Criminal Associations: Law, Causation, and Allan Pinkerton’s The Mollie Maguires and the Detectives
In this paper, I will show how Allan Pinkerton’s 1877 novel The Mollie Maguires and the Detectives, based on a real-life crime investigation, partakes in late nineteenth-century debates on legal causation. I will argue that Pinkerton’s novel advocates for a distributed notion of responsibility in order to prosecute the Irish-American secret society of the Mollie Maguires. At the same time, the novel attempts to limit individual liability within this distributed agency by appealing to the register of tort law, in order to protect the detective protagonist against appearing as an accessory to the murders he knew were being planned.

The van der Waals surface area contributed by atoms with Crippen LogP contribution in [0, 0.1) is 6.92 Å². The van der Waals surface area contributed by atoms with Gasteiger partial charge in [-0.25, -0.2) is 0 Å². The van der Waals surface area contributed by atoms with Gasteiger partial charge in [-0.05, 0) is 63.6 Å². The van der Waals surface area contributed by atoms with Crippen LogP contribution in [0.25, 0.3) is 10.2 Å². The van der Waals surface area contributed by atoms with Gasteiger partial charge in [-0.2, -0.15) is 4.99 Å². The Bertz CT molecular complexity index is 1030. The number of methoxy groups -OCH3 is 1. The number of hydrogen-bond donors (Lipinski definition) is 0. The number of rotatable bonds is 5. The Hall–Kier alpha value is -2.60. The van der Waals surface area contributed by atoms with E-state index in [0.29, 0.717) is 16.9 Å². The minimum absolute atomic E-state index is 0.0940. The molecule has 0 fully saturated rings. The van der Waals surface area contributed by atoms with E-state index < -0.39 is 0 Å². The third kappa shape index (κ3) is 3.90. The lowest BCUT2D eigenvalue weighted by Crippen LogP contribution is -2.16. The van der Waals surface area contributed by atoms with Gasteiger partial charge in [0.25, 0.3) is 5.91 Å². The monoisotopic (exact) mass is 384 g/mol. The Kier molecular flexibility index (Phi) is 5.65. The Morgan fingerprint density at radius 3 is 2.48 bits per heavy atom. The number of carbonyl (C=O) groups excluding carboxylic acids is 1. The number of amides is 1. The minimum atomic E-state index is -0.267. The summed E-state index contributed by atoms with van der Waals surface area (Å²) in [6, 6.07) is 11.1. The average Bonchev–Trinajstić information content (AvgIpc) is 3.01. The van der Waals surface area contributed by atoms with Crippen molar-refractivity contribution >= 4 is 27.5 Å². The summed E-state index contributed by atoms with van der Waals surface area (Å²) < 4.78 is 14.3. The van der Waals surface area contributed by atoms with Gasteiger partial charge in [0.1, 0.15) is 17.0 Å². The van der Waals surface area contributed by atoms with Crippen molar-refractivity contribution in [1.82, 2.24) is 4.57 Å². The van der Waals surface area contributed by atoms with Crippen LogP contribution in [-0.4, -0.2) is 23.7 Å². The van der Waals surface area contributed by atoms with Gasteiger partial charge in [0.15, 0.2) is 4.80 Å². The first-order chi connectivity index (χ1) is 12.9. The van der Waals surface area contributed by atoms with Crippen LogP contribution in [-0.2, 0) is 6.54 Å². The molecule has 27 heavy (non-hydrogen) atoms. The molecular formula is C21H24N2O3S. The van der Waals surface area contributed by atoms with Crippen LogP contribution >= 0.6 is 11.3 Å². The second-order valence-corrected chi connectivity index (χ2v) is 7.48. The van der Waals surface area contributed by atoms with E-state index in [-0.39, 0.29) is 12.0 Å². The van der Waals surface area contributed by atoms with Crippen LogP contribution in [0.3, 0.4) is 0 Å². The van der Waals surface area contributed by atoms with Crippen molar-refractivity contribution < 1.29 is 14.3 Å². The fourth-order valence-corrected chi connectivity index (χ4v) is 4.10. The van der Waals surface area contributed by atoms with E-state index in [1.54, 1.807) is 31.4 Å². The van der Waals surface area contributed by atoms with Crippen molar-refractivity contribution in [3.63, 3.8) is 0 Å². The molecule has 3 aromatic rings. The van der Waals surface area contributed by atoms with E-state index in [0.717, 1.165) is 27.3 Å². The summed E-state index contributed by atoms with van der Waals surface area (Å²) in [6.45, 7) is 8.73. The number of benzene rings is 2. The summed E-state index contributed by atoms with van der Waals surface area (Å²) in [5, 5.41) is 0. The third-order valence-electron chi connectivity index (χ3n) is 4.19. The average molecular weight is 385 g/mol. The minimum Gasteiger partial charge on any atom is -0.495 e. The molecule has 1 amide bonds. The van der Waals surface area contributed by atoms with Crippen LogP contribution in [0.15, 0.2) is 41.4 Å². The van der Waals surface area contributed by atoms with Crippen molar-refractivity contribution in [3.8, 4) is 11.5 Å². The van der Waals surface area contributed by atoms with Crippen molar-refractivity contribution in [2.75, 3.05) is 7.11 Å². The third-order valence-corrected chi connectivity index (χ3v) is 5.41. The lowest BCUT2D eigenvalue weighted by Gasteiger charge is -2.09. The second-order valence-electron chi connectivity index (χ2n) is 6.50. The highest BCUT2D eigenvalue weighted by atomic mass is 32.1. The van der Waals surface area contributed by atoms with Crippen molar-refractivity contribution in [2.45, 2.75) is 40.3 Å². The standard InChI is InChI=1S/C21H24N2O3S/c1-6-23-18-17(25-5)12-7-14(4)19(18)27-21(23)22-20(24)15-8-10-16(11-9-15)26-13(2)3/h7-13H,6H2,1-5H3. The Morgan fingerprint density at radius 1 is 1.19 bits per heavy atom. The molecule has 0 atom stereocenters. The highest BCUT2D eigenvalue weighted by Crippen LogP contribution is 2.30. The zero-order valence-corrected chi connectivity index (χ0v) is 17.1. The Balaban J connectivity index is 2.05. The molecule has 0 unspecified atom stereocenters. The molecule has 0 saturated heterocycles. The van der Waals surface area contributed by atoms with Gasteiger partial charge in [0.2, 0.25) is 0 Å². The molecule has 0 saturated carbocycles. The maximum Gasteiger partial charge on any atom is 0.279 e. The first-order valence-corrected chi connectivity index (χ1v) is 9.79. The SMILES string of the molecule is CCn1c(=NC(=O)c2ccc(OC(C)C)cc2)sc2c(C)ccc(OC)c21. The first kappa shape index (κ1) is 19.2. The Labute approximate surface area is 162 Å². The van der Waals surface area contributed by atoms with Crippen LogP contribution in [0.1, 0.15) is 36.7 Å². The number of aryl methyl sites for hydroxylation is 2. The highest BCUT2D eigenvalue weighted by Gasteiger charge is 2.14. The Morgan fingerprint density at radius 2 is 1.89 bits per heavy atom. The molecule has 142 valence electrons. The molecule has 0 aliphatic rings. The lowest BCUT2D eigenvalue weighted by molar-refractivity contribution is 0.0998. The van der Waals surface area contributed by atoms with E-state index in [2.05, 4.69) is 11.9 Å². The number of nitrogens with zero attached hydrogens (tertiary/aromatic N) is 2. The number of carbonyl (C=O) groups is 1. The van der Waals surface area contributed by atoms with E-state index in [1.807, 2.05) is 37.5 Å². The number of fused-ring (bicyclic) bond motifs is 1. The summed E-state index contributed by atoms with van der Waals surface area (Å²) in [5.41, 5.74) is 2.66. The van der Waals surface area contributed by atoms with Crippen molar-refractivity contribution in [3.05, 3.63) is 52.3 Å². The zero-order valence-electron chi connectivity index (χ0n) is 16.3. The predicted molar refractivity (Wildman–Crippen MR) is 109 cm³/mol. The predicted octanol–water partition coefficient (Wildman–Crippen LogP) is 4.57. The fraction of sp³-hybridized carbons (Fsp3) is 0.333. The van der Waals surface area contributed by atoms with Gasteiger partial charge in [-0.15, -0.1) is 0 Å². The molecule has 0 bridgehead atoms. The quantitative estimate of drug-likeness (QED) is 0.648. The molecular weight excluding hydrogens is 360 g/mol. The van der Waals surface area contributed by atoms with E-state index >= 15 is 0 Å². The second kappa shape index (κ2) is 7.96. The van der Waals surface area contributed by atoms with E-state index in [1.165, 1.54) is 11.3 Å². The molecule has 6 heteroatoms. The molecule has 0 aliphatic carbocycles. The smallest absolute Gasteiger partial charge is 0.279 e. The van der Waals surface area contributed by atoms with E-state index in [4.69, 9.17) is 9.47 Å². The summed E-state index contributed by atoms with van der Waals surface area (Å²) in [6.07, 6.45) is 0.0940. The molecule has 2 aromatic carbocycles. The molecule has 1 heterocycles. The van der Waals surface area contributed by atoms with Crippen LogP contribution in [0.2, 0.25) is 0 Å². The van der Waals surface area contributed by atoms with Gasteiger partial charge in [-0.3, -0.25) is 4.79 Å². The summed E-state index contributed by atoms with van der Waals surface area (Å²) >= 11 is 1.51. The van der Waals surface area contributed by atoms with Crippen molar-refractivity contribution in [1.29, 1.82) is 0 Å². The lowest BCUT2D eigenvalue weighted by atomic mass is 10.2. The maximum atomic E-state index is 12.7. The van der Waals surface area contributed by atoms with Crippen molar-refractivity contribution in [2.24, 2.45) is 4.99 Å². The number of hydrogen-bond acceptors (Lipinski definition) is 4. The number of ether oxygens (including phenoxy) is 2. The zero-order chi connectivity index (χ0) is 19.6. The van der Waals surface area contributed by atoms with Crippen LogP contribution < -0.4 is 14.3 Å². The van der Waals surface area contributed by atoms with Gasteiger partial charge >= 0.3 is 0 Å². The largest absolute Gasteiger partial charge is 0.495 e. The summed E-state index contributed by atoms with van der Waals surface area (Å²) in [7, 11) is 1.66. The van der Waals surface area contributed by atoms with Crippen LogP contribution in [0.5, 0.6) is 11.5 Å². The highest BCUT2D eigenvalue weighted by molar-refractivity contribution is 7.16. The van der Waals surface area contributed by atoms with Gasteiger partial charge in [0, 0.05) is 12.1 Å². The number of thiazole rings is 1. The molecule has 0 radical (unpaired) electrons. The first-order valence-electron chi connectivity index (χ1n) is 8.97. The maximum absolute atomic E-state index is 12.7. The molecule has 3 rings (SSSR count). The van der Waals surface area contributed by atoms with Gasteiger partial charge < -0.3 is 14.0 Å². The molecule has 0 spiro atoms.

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About the American Literature Seminar
The American Literature Seminar, active since 2013, provides a forum for works in progress that explore the history of American Literature.
The seminar is sponsored by the Department of English at the University of Illinois at Chicago and the Department of English Language and Literature at the University of Chicago. The seminar’s co-coordinators are Walter Benn Michaels (UIC) and Kenneth Warren (University of Chicago).